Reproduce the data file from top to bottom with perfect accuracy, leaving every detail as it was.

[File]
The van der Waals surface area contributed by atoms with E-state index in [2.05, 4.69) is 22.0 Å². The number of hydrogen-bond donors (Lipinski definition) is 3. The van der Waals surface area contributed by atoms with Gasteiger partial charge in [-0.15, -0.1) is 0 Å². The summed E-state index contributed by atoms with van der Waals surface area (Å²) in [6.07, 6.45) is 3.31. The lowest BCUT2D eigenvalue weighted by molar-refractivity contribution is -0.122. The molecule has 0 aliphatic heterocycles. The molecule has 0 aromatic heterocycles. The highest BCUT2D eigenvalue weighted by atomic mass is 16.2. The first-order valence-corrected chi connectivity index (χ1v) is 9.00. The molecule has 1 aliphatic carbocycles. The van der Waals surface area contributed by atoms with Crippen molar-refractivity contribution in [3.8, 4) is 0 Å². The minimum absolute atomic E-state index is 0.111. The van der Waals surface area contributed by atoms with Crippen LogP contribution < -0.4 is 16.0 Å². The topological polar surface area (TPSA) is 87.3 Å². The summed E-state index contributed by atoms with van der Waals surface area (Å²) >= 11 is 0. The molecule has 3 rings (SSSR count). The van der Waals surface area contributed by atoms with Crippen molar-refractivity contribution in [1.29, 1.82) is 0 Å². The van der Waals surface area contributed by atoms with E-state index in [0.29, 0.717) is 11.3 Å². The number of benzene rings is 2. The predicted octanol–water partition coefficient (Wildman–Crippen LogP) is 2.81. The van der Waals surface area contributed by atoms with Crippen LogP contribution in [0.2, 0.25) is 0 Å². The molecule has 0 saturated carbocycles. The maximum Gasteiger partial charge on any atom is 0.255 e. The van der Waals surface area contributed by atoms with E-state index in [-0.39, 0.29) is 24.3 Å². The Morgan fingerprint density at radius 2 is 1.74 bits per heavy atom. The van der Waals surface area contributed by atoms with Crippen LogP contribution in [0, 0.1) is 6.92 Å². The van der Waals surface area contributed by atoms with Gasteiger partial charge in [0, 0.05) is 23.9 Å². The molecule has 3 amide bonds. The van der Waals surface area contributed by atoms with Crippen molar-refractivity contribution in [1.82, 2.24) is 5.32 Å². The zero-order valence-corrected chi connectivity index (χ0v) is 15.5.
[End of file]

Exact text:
The van der Waals surface area contributed by atoms with E-state index in [2.05, 4.69) is 22.0 Å². The number of hydrogen-bond donors (Lipinski definition) is 3. The van der Waals surface area contributed by atoms with Gasteiger partial charge in [-0.15, -0.1) is 0 Å². The summed E-state index contributed by atoms with van der Waals surface area (Å²) in [6.07, 6.45) is 3.31. The lowest BCUT2D eigenvalue weighted by molar-refractivity contribution is -0.122. The molecule has 0 aliphatic heterocycles. The molecule has 0 aromatic heterocycles. The highest BCUT2D eigenvalue weighted by atomic mass is 16.2. The first-order valence-corrected chi connectivity index (χ1v) is 9.00. The molecule has 1 aliphatic carbocycles. The van der Waals surface area contributed by atoms with Crippen molar-refractivity contribution in [3.8, 4) is 0 Å². The minimum absolute atomic E-state index is 0.111. The van der Waals surface area contributed by atoms with Crippen LogP contribution < -0.4 is 16.0 Å². The topological polar surface area (TPSA) is 87.3 Å². The summed E-state index contributed by atoms with van der Waals surface area (Å²) >= 11 is 0. The molecule has 3 rings (SSSR count). The van der Waals surface area contributed by atoms with Crippen molar-refractivity contribution in [1.29, 1.82) is 0 Å². The van der Waals surface area contributed by atoms with E-state index in [0.29, 0.717) is 11.3 Å². The number of benzene rings is 2. The predicted octanol–water partition coefficient (Wildman–Crippen LogP) is 2.81. The van der Waals surface area contributed by atoms with Crippen LogP contribution in [0.2, 0.25) is 0 Å². The molecule has 0 saturated carbocycles. The maximum Gasteiger partial charge on any atom is 0.255 e. The van der Waals surface area contributed by atoms with E-state index in [-0.39, 0.29) is 24.3 Å². The Morgan fingerprint density at radius 2 is 1.74 bits per heavy atom. The van der Waals surface area contributed by atoms with Crippen LogP contribution in [0, 0.1) is 6.92 Å². The van der Waals surface area contributed by atoms with Gasteiger partial charge in [0, 0.05) is 23.9 Å². The molecule has 3 amide bonds. The van der Waals surface area contributed by atoms with Crippen molar-refractivity contribution in [1.82, 2.24) is 5.32 Å². The zero-order valence-corrected chi connectivity index (χ0v) is 15.5.